Peter Sagan: I felt I could make top-10 in the Olympic MTB

Road world champion Peter Sagan was left deflated after a puncture ruined any chance of a decent placing in the Olympic mountain bike cross-country race

(Image credit: Watson)

Peter Sagan says he felt that he could make to top-10 at the Olympic mountain bike cross-country race in Rio on Sunday, but was ultimately left disappointed after an early puncture scuppered his chances.

Sagan's bid to take a surprise medal against the more seasoned mountain bike pros got off to a flying start. The Slovakian started at the back of the 49 rider pack, but quickly found himself in the leading five riders in the opening lap.

>>> Peter Sagan suffers disastrous day in Olympic MTB after bright start

Disaster struck shortly after, with Sagan puncturing and having to ride on a flat front tyre for most of the second lap before receiving assistance in the pit area.

He'd lost a significant amount of time to leaders Jarolslav Kulhavy and eventual winner Nino Schurter, but looked to be recovering before disaster struck again. A fall caused another puncture and Sagan was forced to run some of the lap carrying his bike.

"In the start I felt great and was in the top three,” Sagan told Reuters.

"But then I had a puncture and I had to go for half a lap before I could get a wheel change. Then it was impossible to make contact with the first guys.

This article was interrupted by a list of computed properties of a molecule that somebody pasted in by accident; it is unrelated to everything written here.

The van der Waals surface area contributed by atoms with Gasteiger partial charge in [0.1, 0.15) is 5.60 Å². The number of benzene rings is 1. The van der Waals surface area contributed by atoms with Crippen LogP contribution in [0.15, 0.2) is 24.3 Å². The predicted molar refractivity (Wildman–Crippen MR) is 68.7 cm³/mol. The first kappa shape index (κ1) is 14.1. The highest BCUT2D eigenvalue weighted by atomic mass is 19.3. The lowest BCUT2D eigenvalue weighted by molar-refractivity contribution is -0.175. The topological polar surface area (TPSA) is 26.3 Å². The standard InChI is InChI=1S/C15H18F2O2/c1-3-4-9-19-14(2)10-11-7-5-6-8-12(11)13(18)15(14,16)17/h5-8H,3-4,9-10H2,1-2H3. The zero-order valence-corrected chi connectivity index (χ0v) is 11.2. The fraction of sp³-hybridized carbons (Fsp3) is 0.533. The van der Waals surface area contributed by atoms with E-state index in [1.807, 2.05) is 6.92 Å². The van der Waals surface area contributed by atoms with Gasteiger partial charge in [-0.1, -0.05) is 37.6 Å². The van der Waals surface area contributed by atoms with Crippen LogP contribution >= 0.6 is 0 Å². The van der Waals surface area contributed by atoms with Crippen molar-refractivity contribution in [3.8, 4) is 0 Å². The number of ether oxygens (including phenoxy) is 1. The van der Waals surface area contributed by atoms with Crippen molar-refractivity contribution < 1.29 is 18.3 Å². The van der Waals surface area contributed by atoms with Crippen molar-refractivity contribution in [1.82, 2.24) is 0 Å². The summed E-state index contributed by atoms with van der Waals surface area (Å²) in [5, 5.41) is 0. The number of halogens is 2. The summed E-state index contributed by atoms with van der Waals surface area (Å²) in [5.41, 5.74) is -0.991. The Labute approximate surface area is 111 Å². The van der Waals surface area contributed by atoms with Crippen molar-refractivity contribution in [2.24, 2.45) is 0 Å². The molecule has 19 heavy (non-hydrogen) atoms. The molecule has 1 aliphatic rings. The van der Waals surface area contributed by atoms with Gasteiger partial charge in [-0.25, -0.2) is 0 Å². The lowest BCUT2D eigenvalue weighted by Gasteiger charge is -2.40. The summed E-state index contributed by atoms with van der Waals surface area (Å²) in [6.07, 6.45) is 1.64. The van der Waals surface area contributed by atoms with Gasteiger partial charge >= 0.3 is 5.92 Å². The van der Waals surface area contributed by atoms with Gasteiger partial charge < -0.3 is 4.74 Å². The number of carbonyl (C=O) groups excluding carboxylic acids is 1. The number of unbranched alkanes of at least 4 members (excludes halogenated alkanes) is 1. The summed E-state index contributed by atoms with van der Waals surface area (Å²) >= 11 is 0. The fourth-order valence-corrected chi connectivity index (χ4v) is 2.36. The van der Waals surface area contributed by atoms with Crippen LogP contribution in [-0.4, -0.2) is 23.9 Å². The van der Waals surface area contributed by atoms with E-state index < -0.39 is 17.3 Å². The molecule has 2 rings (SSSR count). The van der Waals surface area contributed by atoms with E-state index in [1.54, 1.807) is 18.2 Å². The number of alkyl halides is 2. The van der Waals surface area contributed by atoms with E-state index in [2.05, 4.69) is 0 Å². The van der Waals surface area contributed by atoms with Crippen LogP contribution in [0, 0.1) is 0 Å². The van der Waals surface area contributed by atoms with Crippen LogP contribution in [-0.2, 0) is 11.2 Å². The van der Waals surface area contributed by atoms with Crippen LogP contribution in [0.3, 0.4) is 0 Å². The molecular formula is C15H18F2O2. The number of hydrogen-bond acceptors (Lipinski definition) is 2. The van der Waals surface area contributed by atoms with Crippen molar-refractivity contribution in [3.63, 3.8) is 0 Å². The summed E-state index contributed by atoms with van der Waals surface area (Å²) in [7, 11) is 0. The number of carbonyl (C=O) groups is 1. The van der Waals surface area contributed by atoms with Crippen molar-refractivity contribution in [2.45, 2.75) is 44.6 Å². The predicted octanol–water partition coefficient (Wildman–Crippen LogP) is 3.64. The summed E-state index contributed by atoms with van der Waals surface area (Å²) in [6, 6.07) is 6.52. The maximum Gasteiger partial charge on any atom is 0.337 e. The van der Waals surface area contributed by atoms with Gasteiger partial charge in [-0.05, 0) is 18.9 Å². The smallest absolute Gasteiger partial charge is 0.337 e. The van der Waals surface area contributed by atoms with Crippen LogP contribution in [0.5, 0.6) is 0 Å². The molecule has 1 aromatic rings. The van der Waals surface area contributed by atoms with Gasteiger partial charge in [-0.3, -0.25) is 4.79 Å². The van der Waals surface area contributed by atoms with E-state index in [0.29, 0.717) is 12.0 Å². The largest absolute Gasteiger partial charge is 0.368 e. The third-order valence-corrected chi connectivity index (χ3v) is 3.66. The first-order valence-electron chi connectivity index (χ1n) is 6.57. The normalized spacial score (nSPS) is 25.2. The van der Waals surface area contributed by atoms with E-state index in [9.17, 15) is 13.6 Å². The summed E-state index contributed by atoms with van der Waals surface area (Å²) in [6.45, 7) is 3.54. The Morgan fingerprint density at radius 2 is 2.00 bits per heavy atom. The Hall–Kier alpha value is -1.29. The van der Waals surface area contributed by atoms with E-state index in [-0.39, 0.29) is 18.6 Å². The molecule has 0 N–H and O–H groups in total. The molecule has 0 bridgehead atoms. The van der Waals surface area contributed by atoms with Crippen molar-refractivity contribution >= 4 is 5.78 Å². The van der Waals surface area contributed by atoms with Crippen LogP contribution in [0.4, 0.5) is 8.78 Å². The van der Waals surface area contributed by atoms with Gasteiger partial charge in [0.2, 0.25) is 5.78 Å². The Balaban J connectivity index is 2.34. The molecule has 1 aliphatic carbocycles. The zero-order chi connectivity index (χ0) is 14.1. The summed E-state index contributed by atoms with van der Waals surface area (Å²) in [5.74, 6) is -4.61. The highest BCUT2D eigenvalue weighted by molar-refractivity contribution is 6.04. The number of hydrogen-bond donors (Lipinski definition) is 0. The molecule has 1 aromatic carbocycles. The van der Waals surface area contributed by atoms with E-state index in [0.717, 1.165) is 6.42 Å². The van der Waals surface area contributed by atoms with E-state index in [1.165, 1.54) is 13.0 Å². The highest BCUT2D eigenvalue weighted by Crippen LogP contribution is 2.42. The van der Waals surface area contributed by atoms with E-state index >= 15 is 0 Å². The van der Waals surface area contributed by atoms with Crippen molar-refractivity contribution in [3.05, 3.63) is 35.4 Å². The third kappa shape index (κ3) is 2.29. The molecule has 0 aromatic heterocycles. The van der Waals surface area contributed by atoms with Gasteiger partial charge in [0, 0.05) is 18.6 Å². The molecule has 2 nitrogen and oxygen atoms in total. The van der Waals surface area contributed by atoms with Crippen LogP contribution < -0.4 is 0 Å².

"I also had a puncture on the third or fourth lap, only a small one, but my wheel felt like chewing gum.

"Two punctures were very bad for my mentality. I did everything, but it was impossible to get in the top 10. I felt I could make the top 10."

Sagan didn't finish the race, with Schurter crossing the line while he was on his penultimate lap, with all riders brought to a stop after the winner crosses the line if they were not within the final 48km circuit.

The 26-year-old has become a superstar on the road, winning the Tour of Flanders this year to add to the World Championship road race title in 2015, and says he's happy that he returned to take on the Olympic MTB, despite the disastrous day that unfolded.

"After seven years, I am back on the mountain bike, and I was happy to try," he added.

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